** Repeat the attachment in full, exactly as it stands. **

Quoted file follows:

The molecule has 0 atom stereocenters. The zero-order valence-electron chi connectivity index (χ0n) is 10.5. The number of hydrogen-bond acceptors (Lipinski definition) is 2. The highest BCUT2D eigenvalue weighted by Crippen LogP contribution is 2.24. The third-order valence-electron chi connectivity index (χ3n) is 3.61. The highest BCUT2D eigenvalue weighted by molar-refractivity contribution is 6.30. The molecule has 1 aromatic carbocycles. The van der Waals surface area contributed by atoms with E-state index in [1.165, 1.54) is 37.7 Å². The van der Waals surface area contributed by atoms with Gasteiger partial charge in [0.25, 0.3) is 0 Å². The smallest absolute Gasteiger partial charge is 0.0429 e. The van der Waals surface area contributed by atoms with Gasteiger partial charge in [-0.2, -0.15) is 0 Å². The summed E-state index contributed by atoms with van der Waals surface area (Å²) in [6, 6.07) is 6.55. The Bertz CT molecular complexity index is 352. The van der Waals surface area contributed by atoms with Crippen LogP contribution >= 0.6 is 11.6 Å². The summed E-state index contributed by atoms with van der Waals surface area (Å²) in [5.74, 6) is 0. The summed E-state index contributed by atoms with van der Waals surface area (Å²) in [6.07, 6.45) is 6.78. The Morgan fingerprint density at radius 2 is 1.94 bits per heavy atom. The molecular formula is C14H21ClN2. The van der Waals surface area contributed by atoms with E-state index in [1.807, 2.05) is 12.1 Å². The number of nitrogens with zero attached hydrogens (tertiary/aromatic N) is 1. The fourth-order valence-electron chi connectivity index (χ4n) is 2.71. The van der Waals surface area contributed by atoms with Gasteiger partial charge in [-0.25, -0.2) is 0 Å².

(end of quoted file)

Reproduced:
The molecule has 0 atom stereocenters. The zero-order valence-electron chi connectivity index (χ0n) is 10.5. The number of hydrogen-bond acceptors (Lipinski definition) is 2. The highest BCUT2D eigenvalue weighted by Crippen LogP contribution is 2.24. The third-order valence-electron chi connectivity index (χ3n) is 3.61. The highest BCUT2D eigenvalue weighted by molar-refractivity contribution is 6.30. The molecule has 1 aromatic carbocycles. The van der Waals surface area contributed by atoms with E-state index in [1.165, 1.54) is 37.7 Å². The van der Waals surface area contributed by atoms with Gasteiger partial charge in [0.25, 0.3) is 0 Å². The smallest absolute Gasteiger partial charge is 0.0429 e. The van der Waals surface area contributed by atoms with Gasteiger partial charge in [-0.2, -0.15) is 0 Å². The summed E-state index contributed by atoms with van der Waals surface area (Å²) in [6, 6.07) is 6.55. The Bertz CT molecular complexity index is 352. The van der Waals surface area contributed by atoms with Crippen LogP contribution >= 0.6 is 11.6 Å². The summed E-state index contributed by atoms with van der Waals surface area (Å²) in [5.74, 6) is 0. The summed E-state index contributed by atoms with van der Waals surface area (Å²) in [6.07, 6.45) is 6.78. The Morgan fingerprint density at radius 2 is 1.94 bits per heavy atom. The molecular formula is C14H21ClN2. The van der Waals surface area contributed by atoms with E-state index in [1.807, 2.05) is 12.1 Å². The number of nitrogens with zero attached hydrogens (tertiary/aromatic N) is 1. The fourth-order valence-electron chi connectivity index (χ4n) is 2.71. The van der Waals surface area contributed by atoms with Gasteiger partial charge in [-0.25, -0.2) is 0 Å².